You know, at the end of last year, I remember thinking: I’m going to use this blog more. In the new year, I’m going to write more, hermit less, and simply DO more.
The “write more” part is working out decently. I’ve been attempting to write 10K per week, and while I haven’t hit the goal every week, I think I’m starting to establish a decent writing schedule for myself. It remains to be seen how this will work out in the future, since I’ve only been reliable about it since the start of February, but one of my Things To Do in 2015 is to take my writing much more seriously, and that I’ve been doing.
As for the other part, though …. HAHAHAHA. 2015 might as well be called the Year of the Hermit. It’s terrible. And it’s not just online: I haven’t been talking on the phone. I haven’t been seeing people. I’ve been doing a bit on Twitter and Livejournal, but for the most part I’ve simply withdrawn into my shell and I seem to be waiting for spring to come along and hatch me.
(This time of year is always the hardest to get through. By the end of February, we have about 5 months of winter down and another 1-2 months to go. This is the part of the marathon when you’re just slogging up the last hill toward the finish line, going slower and slower …)
I have been writing, though! Over the last three years I’ve written five novels. One of them, Held For Ransom, a contemporary romance with no spec-fic elements, came out last year from Dreamspinner Press. All the others — two urban fantasy, two alternate-history steampunk — are presently in various stages of revision.
I have an almost obsessive fear about not talking about my projects while I’m working on them. It’s mostly because my projects have a tendency to twist around on me. Characters change, plots change; fantasy becomes science fiction; two projects merge into one, or divide into two; things move constantly on and off the front burner. I worry that discussing a project while I’m still developing it will petrify it at an early level of development, freezing characters and plots in their early stages without leaving myself the mental flexibility to keep developing as I move forward. Or what if I get readers interested in something and then disappoint them when I drop it and move on to something else? Or what if talking about it sucks out some vital energy from the creation process and makes me lose interest? It doesn’t help that nearly everything I’ve talked about extensively online actually did get dropped; I’ve gotten better at recognizing viable projects now that I’ve written more, but I still struggle with a mayfly attention span and a tendency to flit from one project to another, working on one until it loses its shiny and then bouncing to the next bright thing. I’m working hard on combating that tendency — trying to approach writing as a career path rather than a series of new toys, while not losing the sense of play — but I am only beginning to understand how my own creative process works. What does make me interested in something? What makes me lose interest? I truly don’t know, and because it sometimes feels like trying to paddle a leaky dinghy, I don’t want to risk doing anything I’m afraid might overbalance it and send all my good ideas spilling over the side. Okay, that metaphor got away from me a bit … but the big problem is that I still don’t understand what makes shiny ideas turn to coal in my hands, and while I’m still cultivating my own creative efforts, I’m nervous about causing problems for myself by discussing them too much.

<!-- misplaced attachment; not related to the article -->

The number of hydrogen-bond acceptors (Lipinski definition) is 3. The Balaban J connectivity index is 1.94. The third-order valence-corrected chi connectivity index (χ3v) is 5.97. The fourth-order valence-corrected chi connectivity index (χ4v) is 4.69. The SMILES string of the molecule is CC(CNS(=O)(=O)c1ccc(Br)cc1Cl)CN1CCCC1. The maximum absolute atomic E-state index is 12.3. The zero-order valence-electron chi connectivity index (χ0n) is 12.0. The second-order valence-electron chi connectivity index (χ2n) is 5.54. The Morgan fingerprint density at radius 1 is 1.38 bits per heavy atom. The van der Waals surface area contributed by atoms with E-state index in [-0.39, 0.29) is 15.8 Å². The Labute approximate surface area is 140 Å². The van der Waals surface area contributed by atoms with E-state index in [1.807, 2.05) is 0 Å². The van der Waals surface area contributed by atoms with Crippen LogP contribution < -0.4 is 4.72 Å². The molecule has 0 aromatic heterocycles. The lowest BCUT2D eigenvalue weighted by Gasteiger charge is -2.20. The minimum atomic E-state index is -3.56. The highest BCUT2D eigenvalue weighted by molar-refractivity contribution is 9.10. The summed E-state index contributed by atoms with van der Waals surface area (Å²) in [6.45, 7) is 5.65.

But I’ve also realized, from reading authors’ blogs, that I really love reading authors talking about the projects they’re working on, and it does whet my appetite for their next thing to hear them ramble about the construction process. And I figure that once I’ve got the rough drafts down, even if I’m still revising it, then I’m probably not going to up and change the thing completely, am I?
Okay, so: as mentioned earlier, I have two main projects right now. The urban fantasy I’ll discuss at a later date (baby steps, baby steps!). The steampunk novels are based off a story I wrote a couple of years ago, for the Layla M. Wier alias, that was published in Dreamspinner Press’s Steamed Up steampunk romance anthology. Called “Untouchable”, it was set in 1930 and was a pastiche of The Untouchables and other ’30s noir, about two Prohibition agents, one of whom had a clockwork heart. More dieselpunk than steampunk, really, though I’m going to persist in calling it steampunk until someone makes me stop. I had enough fun with it that I thought I’d like to write more about the characters, Agents Rawson and Aldis. I also had been wanting to try my hand at writing a murder mystery, since I like reading them.
And that’s actually what I spent most of last year doing. I didn’t write a lot last year, but I did go through what amounted to a self-inflicted beginner-to-intermediate class in writing murder mysteries. By the end of it, I had two murder mysteries in rough draft, and I think I’m starting to get a general idea of how to write them. (On top of that, I have general ideas for a few more in the series, as well as another murder mystery/suspense series I’ve been wanting to write, completely unrelated to this one, set in Gold Rush-era Fairbanks. I think I can keep going for some time …) And, okay, I realize that I’ve spent 90% of this post talking about anything other than the project I’m supposedly writing the post about, but, hey, baby steps, right …? Now that I’ve introduced the Steampunk Chicago project, I’m going to try to stop hermiting quite so much and discuss the revision process as I work through it.
*crosses fingers that I haven’t just jinxed myself …*